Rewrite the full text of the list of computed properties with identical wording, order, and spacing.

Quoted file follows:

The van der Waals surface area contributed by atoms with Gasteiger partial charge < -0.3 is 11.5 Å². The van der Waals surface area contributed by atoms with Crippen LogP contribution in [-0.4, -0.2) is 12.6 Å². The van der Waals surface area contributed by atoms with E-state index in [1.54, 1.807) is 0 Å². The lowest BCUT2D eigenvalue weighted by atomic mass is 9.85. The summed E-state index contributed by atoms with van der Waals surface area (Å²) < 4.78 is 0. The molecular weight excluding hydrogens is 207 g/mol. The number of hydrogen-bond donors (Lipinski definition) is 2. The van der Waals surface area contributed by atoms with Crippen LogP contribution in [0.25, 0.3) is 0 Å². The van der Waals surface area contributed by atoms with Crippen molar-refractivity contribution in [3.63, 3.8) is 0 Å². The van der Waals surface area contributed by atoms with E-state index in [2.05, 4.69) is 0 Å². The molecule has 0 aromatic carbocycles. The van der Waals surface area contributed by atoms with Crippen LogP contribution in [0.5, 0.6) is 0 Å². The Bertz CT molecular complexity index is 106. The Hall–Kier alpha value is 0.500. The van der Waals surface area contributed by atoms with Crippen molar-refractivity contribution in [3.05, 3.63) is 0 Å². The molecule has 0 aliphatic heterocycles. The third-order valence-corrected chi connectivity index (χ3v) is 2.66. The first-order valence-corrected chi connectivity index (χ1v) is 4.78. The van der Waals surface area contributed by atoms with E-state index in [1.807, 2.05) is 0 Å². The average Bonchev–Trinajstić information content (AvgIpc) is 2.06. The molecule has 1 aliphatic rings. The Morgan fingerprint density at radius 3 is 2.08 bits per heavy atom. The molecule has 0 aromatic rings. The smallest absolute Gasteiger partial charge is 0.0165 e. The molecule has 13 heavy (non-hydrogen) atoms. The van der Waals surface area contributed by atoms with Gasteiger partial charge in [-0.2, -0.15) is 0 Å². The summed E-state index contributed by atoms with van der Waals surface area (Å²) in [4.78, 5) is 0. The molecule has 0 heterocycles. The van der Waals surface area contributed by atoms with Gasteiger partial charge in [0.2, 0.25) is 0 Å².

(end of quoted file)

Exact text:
The van der Waals surface area contributed by atoms with Gasteiger partial charge < -0.3 is 11.5 Å². The van der Waals surface area contributed by atoms with Crippen LogP contribution in [-0.4, -0.2) is 12.6 Å². The van der Waals surface area contributed by atoms with E-state index in [1.54, 1.807) is 0 Å². The lowest BCUT2D eigenvalue weighted by atomic mass is 9.85. The summed E-state index contributed by atoms with van der Waals surface area (Å²) < 4.78 is 0. The molecular weight excluding hydrogens is 207 g/mol. The number of hydrogen-bond donors (Lipinski definition) is 2. The van der Waals surface area contributed by atoms with Crippen LogP contribution in [0.25, 0.3) is 0 Å². The van der Waals surface area contributed by atoms with Crippen molar-refractivity contribution in [3.63, 3.8) is 0 Å². The van der Waals surface area contributed by atoms with E-state index in [2.05, 4.69) is 0 Å². The molecule has 0 aromatic carbocycles. The van der Waals surface area contributed by atoms with Crippen LogP contribution in [0.5, 0.6) is 0 Å². The Bertz CT molecular complexity index is 106. The Hall–Kier alpha value is 0.500. The van der Waals surface area contributed by atoms with Crippen molar-refractivity contribution in [3.05, 3.63) is 0 Å². The molecule has 0 aliphatic heterocycles. The third-order valence-corrected chi connectivity index (χ3v) is 2.66. The first-order valence-corrected chi connectivity index (χ1v) is 4.78. The van der Waals surface area contributed by atoms with E-state index in [1.807, 2.05) is 0 Å². The average Bonchev–Trinajstić information content (AvgIpc) is 2.06. The molecule has 1 aliphatic rings. The Morgan fingerprint density at radius 3 is 2.08 bits per heavy atom. The molecule has 0 aromatic rings. The smallest absolute Gasteiger partial charge is 0.0165 e. The molecule has 13 heavy (non-hydrogen) atoms. The van der Waals surface area contributed by atoms with Gasteiger partial charge in [-0.2, -0.15) is 0 Å². The summed E-state index contributed by atoms with van der Waals surface area (Å²) in [4.78, 5) is 0. The molecule has 0 heterocycles. The van der Waals surface area contributed by atoms with Gasteiger partial charge in [0.2, 0.25) is 0 Å².